Wednesday, October 5, 2011
Celebrating is Downright Dangerous and Fun
Note from Merri: I'm still trying to catch up from my last trip to the NAETC, from riding in our Owyhee Canyonlands ride, wandhile getting ready to go to Tevis (while watching the weather!).
Meanwhile, guest blogger Connie has stopped by to give her impressions of our Owyhee Canyonlands ride together.
Wednesday October 5 2011
I appreciate Merri letting me be a guest writer. I am not just a day guest; we go way back, say 1988, when Merri and I worked for Ben Harris at Longacres racetrack. She groomed and I was an exercise rider. She said the hardest part of her job was legging me up on horses.*
We exchanged skills, passions, and interests over the years. I trained her to drive a horse carriage in Seattle, which she took over when I went on vacation. I also got her a job doing Northern Spotted owl monitoring.
And I will be forever grateful to her for inviting me out to Owyhee 4 years ago. She said there was a 5-day endurance ride, and Steph probably would have some extra horses for me to ride.
By this time, I hadn't hardly been riding since I walked away from the racetrack in 2001, burned out. I dreamed of horses. I would see them in pastures as I drove by and it was like seeing a long lost friend. After doing 2 amazing rides in Vanuatu, I vowed I would put more energy into having horses in my life again. Merri's invitation was a sign.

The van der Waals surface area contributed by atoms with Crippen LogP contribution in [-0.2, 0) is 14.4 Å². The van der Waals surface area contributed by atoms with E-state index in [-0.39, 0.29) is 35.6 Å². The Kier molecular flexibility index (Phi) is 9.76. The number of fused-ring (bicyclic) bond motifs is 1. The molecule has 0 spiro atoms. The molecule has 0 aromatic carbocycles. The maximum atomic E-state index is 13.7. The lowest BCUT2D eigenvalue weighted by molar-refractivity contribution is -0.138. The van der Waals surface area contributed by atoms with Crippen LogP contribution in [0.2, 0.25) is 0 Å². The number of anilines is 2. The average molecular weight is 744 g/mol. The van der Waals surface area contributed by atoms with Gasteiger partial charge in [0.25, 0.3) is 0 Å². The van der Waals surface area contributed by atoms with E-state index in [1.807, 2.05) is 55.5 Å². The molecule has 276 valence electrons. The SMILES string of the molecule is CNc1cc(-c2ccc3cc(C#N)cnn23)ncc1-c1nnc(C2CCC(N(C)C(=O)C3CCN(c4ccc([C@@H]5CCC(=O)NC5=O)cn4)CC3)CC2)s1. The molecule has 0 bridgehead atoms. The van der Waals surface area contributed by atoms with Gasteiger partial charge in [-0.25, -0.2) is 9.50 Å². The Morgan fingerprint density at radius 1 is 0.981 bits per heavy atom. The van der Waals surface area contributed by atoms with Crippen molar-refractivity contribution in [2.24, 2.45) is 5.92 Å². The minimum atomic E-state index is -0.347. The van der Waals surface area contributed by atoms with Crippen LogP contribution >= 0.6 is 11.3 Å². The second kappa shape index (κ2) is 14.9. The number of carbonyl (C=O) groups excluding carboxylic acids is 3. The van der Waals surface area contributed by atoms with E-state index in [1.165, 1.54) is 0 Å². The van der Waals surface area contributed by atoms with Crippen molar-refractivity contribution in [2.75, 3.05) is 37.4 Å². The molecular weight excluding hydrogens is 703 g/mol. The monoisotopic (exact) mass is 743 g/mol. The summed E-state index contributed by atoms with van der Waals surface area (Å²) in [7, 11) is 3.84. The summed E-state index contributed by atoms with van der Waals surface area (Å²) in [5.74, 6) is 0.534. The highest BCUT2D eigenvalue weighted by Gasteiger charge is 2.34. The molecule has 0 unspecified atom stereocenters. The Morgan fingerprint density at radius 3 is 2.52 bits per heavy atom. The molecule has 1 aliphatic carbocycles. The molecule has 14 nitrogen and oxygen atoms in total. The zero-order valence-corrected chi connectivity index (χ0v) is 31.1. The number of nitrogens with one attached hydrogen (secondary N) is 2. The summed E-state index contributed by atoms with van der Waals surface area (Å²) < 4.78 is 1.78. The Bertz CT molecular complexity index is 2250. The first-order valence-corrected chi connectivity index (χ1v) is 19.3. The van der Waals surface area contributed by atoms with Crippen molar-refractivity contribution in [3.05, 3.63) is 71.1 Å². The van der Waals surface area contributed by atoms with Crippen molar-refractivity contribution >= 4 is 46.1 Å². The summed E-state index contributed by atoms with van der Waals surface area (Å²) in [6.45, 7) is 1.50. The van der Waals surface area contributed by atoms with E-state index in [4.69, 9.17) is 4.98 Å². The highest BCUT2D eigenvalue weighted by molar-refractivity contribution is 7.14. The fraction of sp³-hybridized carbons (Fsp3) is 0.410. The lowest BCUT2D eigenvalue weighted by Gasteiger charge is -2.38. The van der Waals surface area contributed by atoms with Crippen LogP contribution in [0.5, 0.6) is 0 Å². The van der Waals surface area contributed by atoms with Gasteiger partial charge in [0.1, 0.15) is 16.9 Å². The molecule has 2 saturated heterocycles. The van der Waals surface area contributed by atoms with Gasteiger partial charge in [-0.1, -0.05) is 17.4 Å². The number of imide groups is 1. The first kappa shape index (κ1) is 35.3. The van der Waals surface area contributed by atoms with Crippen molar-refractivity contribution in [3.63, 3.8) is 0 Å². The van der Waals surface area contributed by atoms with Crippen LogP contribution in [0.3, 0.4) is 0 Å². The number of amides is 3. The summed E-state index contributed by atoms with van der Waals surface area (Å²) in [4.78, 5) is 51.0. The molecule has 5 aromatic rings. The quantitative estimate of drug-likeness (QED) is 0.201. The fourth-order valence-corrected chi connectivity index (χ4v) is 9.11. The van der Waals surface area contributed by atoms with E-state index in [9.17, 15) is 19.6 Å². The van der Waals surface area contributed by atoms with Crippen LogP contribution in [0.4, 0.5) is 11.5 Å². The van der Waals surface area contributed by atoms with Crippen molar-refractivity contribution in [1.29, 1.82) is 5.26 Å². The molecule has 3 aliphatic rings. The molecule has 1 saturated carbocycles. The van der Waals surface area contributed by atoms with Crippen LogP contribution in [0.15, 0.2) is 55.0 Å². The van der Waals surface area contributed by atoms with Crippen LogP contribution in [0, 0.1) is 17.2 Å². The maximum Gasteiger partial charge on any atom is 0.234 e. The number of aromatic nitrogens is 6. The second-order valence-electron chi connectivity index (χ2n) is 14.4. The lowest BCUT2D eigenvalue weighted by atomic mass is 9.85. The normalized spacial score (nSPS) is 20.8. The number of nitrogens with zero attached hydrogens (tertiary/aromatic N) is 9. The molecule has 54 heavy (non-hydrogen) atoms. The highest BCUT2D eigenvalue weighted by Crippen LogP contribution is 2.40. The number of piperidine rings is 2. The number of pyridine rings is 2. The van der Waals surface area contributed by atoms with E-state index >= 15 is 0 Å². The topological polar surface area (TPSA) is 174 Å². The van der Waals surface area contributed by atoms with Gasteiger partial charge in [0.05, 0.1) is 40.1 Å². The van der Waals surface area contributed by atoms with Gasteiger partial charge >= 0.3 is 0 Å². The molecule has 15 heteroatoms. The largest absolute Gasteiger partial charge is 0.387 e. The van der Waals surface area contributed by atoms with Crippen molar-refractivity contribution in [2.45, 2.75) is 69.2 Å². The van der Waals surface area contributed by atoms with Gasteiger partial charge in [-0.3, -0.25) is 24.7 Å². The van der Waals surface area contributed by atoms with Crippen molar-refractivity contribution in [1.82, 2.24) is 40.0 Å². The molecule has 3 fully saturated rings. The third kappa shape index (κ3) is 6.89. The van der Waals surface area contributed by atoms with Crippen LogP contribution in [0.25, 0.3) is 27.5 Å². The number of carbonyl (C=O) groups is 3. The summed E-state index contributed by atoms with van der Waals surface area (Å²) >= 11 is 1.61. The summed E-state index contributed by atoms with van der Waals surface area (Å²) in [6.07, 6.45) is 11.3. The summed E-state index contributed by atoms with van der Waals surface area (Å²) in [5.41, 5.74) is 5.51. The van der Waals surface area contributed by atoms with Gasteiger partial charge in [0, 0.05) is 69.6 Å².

I showed up and I did ride. I did my first 50 mile ride on Merri's beloved Jose, and I rode Mac as well, and I did 2 LD's on Finneas, who won my heart - with his aggressive, bossy, forward attitude. He reminded me of the Thoroughbreds I galloped, and besides being a grandson of The Black Stallion (which everyone is tired of hearing about except me), he also has Thoroughbred blood.
So Merri got me here, and the rest is history. I bought 40 acres further up the creek, underground tunnels and all. It is a very warm, creative, energetic, lively space to be in the Owyhees. And the vast open spaces we are blessed with, we can walk out our doors and ride for miles and miles and miles in any direction. And that leads me up to the past 5 days.
Merri, Steph, Carol and I - the Creek Girls - all planned to try and ride all 5 days on our horses, 50 miles each day. I had never ridden 3 50's in a row. Merri is way ahead of me in miles and Steph even more, but it's not a competition. It's about doing what you love and enjoying doing it, however that plays out - trail riding, LDs, 50s or 100's.
Phinneas had never done more than 2 50's in a row; same for Jose, same for Carol's horse August. Rhett's last 5 days in a row was in 1998! - although he has over 5000 miles.
Carol, Merri and I finished Day 1 and 2 together. Unfortunately, Carol and August had to end the quest for not feeling well. Day 3, Merri and I set out alone and finished.